After living in Japan for many years, I believe that the study of the Japanese sword from both an academic and a martial arts point of view is a window to the essence of Japanese culture. Studying the sword has also introduced me to other elements of Japanese culture. Elements such as, contradiction is a part of life and that opposing ideas may coexist. There are many things that may seem a contradictory to Western thinking: beauty in death; a sentimental appreciation of killing weapons; a sword that gives life; and a futuristic present that is steeped in conservative tradition. It is often the case in Japan that a situation will be left unclear, and rely on the passing of time for the reality of the situation to reveal itself. “Contradiction,” or from another perspective, acceptance of each other’s truths and differences, can also be seen reflected in the construction of a Japanese sword: two different steels of opposing qualities harmonizing to make one perfect sword.

 

One of the main themes in Japanese culture is the preservation of wa, or harmony. It may also be the difference in the philosophies of western and eastern religions, but in Japan there also instances of an appreciation of a beauty in death. The nearest comparison that I could make would be Shakespeare’s artful penning of the tragedy of Romeo and Juliet. However, historical rituals of seppuku, death poems, and heroic deeds of warriors like Kusonoki Masashige, General Maresuke Nogi and his wife, have left a legacy of a sense of beauty in death.

 

Even though the fundamental function of a sword is that of a weapon, many scholars and sword enthusiasts often write about them in a very romantic or sentimental manner. This is also reflected in the terminology used to describe the crystalline activities in the steel. Japan’s oldest extant collection of indigenous poetry, the Manyoshu, was compiled around 759 CE. Many of the poems are tinged with a sentimental sadness (mono no aware), a feeling that can also be found with the appreciation of swords and in the motifs of sword fittings such as torn fans (impermanence) and weather beaten exposed skulls (nozarashii), etc, and just as many later verses make allusions to earlier ones, so were later swords made as copies (utsushi-mono: reflective works) of masterpieces of earlier periods, and sword shapes of previous eras to be reflected upon in later periods. Manufacturing methods remain relatively unchanged for over a thousand years, and the practice of producing utsushi-mono continues today.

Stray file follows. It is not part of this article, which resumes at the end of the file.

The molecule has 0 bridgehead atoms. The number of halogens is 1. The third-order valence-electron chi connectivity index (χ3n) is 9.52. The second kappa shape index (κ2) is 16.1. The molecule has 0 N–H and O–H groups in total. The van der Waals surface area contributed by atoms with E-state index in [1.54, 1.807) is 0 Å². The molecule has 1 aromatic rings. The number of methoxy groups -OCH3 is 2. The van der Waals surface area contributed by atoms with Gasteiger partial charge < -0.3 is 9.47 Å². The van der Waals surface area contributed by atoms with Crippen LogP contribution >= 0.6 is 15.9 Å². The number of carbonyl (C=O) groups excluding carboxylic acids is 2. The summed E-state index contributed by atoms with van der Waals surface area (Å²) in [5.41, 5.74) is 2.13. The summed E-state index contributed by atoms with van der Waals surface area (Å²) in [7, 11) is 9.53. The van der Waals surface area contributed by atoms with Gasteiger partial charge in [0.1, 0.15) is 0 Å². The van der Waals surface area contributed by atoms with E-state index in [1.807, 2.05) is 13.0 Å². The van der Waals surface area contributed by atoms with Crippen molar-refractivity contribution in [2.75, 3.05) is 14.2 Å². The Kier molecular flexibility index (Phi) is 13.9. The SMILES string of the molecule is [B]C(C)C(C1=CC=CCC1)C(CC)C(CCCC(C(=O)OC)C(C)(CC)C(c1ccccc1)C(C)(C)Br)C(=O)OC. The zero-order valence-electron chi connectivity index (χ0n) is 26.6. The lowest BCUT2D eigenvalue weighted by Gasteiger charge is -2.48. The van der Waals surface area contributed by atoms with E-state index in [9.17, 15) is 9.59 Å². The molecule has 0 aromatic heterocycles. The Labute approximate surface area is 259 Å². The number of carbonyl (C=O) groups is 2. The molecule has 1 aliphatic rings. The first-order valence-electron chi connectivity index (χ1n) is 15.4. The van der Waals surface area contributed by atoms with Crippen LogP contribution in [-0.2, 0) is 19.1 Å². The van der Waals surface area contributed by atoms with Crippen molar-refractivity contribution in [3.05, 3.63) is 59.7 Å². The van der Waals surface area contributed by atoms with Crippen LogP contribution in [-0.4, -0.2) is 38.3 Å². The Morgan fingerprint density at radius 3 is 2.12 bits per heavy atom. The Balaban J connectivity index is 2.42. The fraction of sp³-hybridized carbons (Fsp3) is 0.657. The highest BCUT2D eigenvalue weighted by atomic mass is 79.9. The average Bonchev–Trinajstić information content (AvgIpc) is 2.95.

Along with cherry blossoms and Mount Fuji, the Japanese sword has become one of the enduring symbols of Japan. It has experienced centuries of warfare, evolved through Mongol invasions, survived the introduction of the musket, the end of the samurai era, modernization, and confiscation and destruction by the Allied forces following World War II. They are an anachronism in modern society, yet they continue to be made. They are an integral part of Japanese culture.

 

Today, I feel very fortunate that we have access to Japanese swords and can observe the artistry of blades that were previously only accessible by Japan’s ancient military and social elites.

 

Paul Martin is a former British Museum curator, and a secretary of the Nihonto Bunka Shinko Kyokai (NBSK). He is also an appointed Bunka Meister (Master of Culture: Japanese Swords) by the Japonisme Shinko Kai (Honganji)